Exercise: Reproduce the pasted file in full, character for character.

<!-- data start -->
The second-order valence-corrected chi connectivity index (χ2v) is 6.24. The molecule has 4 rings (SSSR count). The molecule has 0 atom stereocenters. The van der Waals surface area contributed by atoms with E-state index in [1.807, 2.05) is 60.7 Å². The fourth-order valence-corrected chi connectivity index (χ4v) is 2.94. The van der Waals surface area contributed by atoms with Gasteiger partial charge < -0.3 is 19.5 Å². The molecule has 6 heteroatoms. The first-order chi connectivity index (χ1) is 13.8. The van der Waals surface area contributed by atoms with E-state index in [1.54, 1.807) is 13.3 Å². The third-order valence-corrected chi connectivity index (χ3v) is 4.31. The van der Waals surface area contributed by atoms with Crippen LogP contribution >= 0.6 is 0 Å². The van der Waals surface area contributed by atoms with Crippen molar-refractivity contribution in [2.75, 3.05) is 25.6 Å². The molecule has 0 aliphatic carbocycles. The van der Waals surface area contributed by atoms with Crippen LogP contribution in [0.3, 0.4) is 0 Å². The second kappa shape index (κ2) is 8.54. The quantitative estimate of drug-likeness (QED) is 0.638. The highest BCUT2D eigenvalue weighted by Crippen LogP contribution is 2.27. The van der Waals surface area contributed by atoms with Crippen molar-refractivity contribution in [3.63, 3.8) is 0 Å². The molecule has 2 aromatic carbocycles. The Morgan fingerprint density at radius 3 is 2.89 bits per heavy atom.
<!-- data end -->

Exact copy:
The second-order valence-corrected chi connectivity index (χ2v) is 6.24. The molecule has 4 rings (SSSR count). The molecule has 0 atom stereocenters. The van der Waals surface area contributed by atoms with E-state index in [1.807, 2.05) is 60.7 Å². The fourth-order valence-corrected chi connectivity index (χ4v) is 2.94. The van der Waals surface area contributed by atoms with Gasteiger partial charge < -0.3 is 19.5 Å². The molecule has 6 heteroatoms. The first-order chi connectivity index (χ1) is 13.8. The van der Waals surface area contributed by atoms with E-state index in [1.54, 1.807) is 13.3 Å². The third-order valence-corrected chi connectivity index (χ3v) is 4.31. The van der Waals surface area contributed by atoms with Crippen LogP contribution >= 0.6 is 0 Å². The van der Waals surface area contributed by atoms with Crippen molar-refractivity contribution in [2.75, 3.05) is 25.6 Å². The molecule has 0 aliphatic carbocycles. The van der Waals surface area contributed by atoms with Crippen LogP contribution in [0.3, 0.4) is 0 Å². The second kappa shape index (κ2) is 8.54. The quantitative estimate of drug-likeness (QED) is 0.638. The highest BCUT2D eigenvalue weighted by Crippen LogP contribution is 2.27. The van der Waals surface area contributed by atoms with Crippen molar-refractivity contribution in [3.63, 3.8) is 0 Å². The molecule has 2 aromatic carbocycles. The Morgan fingerprint density at radius 3 is 2.89 bits per heavy atom.